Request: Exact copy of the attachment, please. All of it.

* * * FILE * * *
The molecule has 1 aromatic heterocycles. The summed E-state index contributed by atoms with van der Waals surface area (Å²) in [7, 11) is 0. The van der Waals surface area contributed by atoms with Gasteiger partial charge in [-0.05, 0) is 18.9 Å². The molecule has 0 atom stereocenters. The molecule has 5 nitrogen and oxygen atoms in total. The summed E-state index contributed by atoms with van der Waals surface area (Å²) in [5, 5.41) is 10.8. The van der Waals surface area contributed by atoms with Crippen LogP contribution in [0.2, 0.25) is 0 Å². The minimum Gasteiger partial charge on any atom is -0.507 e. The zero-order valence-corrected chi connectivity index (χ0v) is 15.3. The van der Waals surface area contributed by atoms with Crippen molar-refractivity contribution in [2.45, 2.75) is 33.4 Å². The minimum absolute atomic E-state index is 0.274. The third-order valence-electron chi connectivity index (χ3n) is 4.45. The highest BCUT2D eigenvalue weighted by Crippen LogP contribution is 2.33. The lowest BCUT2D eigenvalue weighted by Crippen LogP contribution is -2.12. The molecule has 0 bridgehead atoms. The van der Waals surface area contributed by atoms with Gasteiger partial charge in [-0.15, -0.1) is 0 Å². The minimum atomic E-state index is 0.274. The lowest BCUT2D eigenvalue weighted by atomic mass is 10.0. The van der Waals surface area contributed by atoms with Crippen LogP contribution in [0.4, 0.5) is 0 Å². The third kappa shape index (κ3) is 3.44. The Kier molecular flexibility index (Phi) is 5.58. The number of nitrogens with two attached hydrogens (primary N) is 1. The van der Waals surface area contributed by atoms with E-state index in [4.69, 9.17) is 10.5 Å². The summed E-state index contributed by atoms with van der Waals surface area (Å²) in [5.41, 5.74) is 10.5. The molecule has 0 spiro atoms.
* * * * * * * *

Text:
The molecule has 1 aromatic heterocycles. The summed E-state index contributed by atoms with van der Waals surface area (Å²) in [7, 11) is 0. The van der Waals surface area contributed by atoms with Gasteiger partial charge in [-0.05, 0) is 18.9 Å². The molecule has 0 atom stereocenters. The molecule has 5 nitrogen and oxygen atoms in total. The summed E-state index contributed by atoms with van der Waals surface area (Å²) in [5, 5.41) is 10.8. The van der Waals surface area contributed by atoms with Crippen LogP contribution in [0.2, 0.25) is 0 Å². The minimum Gasteiger partial charge on any atom is -0.507 e. The zero-order valence-corrected chi connectivity index (χ0v) is 15.3. The van der Waals surface area contributed by atoms with Crippen molar-refractivity contribution in [2.45, 2.75) is 33.4 Å². The minimum absolute atomic E-state index is 0.274. The third-order valence-electron chi connectivity index (χ3n) is 4.45. The highest BCUT2D eigenvalue weighted by Crippen LogP contribution is 2.33. The lowest BCUT2D eigenvalue weighted by Crippen LogP contribution is -2.12. The molecule has 0 bridgehead atoms. The van der Waals surface area contributed by atoms with Gasteiger partial charge in [-0.15, -0.1) is 0 Å². The minimum atomic E-state index is 0.274. The lowest BCUT2D eigenvalue weighted by atomic mass is 10.0. The van der Waals surface area contributed by atoms with Crippen LogP contribution in [0.4, 0.5) is 0 Å². The third kappa shape index (κ3) is 3.44. The Kier molecular flexibility index (Phi) is 5.58. The number of nitrogens with two attached hydrogens (primary N) is 1. The van der Waals surface area contributed by atoms with E-state index in [4.69, 9.17) is 10.5 Å². The summed E-state index contributed by atoms with van der Waals surface area (Å²) in [5.41, 5.74) is 10.5. The molecule has 0 spiro atoms.